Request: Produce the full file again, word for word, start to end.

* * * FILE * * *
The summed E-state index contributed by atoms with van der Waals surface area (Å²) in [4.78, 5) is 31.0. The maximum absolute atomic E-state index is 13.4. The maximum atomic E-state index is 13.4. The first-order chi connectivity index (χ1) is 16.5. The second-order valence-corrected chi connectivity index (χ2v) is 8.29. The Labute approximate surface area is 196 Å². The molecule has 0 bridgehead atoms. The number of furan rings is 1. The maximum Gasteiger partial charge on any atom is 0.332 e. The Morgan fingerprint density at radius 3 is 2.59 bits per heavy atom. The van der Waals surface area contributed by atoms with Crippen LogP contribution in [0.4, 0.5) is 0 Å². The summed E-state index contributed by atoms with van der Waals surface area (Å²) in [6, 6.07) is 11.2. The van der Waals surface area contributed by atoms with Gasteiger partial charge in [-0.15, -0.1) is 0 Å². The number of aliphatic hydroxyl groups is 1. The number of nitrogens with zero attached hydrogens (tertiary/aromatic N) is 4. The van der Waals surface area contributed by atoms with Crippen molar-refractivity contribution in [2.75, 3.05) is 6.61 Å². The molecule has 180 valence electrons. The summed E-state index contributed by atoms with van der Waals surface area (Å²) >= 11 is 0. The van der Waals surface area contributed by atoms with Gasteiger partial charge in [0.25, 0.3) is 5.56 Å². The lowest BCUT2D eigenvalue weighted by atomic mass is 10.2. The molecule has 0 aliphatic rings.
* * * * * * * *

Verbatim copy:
The summed E-state index contributed by atoms with van der Waals surface area (Å²) in [4.78, 5) is 31.0. The maximum absolute atomic E-state index is 13.4. The maximum atomic E-state index is 13.4. The first-order chi connectivity index (χ1) is 16.5. The second-order valence-corrected chi connectivity index (χ2v) is 8.29. The Labute approximate surface area is 196 Å². The molecule has 0 bridgehead atoms. The number of furan rings is 1. The maximum Gasteiger partial charge on any atom is 0.332 e. The Morgan fingerprint density at radius 3 is 2.59 bits per heavy atom. The van der Waals surface area contributed by atoms with Crippen LogP contribution in [0.4, 0.5) is 0 Å². The summed E-state index contributed by atoms with van der Waals surface area (Å²) in [6, 6.07) is 11.2. The van der Waals surface area contributed by atoms with Gasteiger partial charge in [-0.15, -0.1) is 0 Å². The number of aliphatic hydroxyl groups is 1. The number of nitrogens with zero attached hydrogens (tertiary/aromatic N) is 4. The van der Waals surface area contributed by atoms with Crippen molar-refractivity contribution in [2.75, 3.05) is 6.61 Å². The molecule has 180 valence electrons. The summed E-state index contributed by atoms with van der Waals surface area (Å²) >= 11 is 0. The van der Waals surface area contributed by atoms with Gasteiger partial charge in [0.25, 0.3) is 5.56 Å². The lowest BCUT2D eigenvalue weighted by atomic mass is 10.2. The molecule has 0 aliphatic rings.